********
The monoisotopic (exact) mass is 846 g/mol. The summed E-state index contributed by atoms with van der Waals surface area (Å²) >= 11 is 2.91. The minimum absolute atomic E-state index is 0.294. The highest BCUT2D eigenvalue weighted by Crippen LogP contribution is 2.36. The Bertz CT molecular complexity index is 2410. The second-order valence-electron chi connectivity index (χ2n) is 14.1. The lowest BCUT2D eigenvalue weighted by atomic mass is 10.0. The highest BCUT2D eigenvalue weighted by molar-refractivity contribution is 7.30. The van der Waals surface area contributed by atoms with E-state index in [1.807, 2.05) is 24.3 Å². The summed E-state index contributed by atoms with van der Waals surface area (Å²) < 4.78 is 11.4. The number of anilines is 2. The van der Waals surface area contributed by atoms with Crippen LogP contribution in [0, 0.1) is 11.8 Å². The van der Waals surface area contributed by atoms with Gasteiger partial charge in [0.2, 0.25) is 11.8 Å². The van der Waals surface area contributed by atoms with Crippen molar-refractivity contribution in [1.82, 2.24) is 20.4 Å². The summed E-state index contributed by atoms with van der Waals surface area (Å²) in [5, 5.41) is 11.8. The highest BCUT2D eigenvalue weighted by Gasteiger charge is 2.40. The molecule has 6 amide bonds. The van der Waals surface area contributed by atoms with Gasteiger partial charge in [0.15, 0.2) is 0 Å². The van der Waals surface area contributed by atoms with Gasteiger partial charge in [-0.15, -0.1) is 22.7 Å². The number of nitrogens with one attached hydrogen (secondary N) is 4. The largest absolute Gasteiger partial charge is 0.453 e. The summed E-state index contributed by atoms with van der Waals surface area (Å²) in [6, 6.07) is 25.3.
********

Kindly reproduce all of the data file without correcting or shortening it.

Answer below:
The monoisotopic (exact) mass is 846 g/mol. The summed E-state index contributed by atoms with van der Waals surface area (Å²) >= 11 is 2.91. The minimum absolute atomic E-state index is 0.294. The highest BCUT2D eigenvalue weighted by Crippen LogP contribution is 2.36. The Bertz CT molecular complexity index is 2410. The second-order valence-electron chi connectivity index (χ2n) is 14.1. The lowest BCUT2D eigenvalue weighted by atomic mass is 10.0. The highest BCUT2D eigenvalue weighted by molar-refractivity contribution is 7.30. The van der Waals surface area contributed by atoms with E-state index in [1.807, 2.05) is 24.3 Å². The summed E-state index contributed by atoms with van der Waals surface area (Å²) < 4.78 is 11.4. The number of anilines is 2. The van der Waals surface area contributed by atoms with Crippen LogP contribution in [0, 0.1) is 11.8 Å². The van der Waals surface area contributed by atoms with Gasteiger partial charge in [0.2, 0.25) is 11.8 Å². The van der Waals surface area contributed by atoms with Crippen molar-refractivity contribution in [1.82, 2.24) is 20.4 Å². The summed E-state index contributed by atoms with van der Waals surface area (Å²) in [5, 5.41) is 11.8. The highest BCUT2D eigenvalue weighted by Gasteiger charge is 2.40. The molecule has 6 amide bonds. The van der Waals surface area contributed by atoms with Gasteiger partial charge in [0.15, 0.2) is 0 Å². The van der Waals surface area contributed by atoms with Gasteiger partial charge in [-0.15, -0.1) is 22.7 Å². The number of nitrogens with one attached hydrogen (secondary N) is 4. The largest absolute Gasteiger partial charge is 0.453 e. The summed E-state index contributed by atoms with van der Waals surface area (Å²) in [6, 6.07) is 25.3.